Lughnasa Waning Grandchildren Moon
Fulcrum books. An idea I’ve been playing with for the last couple of weeks or so. A fulcrum book (my definition) changed the course of your life, altered a point of view or opened a new world for you. I have several that fit that definition, among them: War and Peace, The Trial, The Glass-Bead Game, Steppenwolf, Dante’s Divine Comedy, Ovid’s Metamorphosis, Romance of the Three Kingdoms, Mists of Avalon. There are more, too, many more I imagine if I go back through my reading history with some care and I intend to do just that.
A fulcrum book has found a place to set that lever that can move a world. In The Trial, for example, the givenness of bureaucracy began to shift for me. It was as if the earth had moved. Not only was bureaucracy inhuman whether at the high school or college, the social security office or the corporate offices of industry, it was also silly. Absurd. Poor K, trying forever to get through the doors into the house of justice as Kafka’s fable, Before the Law, suggests. Then, K, dying, in his own words, “Like a dog.” without a trial or mercy. Never again would I assume that the force of a bureaucracy was unquestioned and unquestionable. The Trial also pushed me, along with The Stranger, another fulcrum book for me, to search for my own meaning, make my own path.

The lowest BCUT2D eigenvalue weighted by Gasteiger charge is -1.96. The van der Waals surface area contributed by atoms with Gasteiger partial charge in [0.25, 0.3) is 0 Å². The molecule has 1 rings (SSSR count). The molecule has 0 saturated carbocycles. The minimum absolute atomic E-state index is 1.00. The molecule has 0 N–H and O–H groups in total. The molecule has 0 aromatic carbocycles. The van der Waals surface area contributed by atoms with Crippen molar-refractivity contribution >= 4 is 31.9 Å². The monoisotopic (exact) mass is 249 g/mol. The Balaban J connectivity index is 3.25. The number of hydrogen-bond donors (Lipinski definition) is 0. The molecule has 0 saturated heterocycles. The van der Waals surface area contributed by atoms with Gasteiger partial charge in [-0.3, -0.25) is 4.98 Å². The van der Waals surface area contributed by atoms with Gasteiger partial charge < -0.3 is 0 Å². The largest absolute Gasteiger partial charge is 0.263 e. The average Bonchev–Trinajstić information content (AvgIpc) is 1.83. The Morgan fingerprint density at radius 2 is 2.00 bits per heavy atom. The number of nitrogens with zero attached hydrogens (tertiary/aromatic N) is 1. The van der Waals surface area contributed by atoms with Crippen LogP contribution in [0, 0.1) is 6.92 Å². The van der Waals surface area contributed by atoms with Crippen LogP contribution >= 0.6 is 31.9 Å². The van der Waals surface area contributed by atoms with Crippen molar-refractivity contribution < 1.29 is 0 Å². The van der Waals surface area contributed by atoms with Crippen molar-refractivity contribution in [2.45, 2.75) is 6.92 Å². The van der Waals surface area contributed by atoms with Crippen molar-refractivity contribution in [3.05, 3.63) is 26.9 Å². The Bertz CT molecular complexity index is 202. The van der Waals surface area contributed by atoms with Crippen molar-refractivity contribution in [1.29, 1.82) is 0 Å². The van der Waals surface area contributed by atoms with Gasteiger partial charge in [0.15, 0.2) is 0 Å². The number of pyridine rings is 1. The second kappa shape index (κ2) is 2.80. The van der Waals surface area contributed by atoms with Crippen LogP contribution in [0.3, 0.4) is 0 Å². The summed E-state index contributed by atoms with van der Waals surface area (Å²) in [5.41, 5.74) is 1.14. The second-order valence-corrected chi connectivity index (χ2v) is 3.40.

More on fulcrum books later.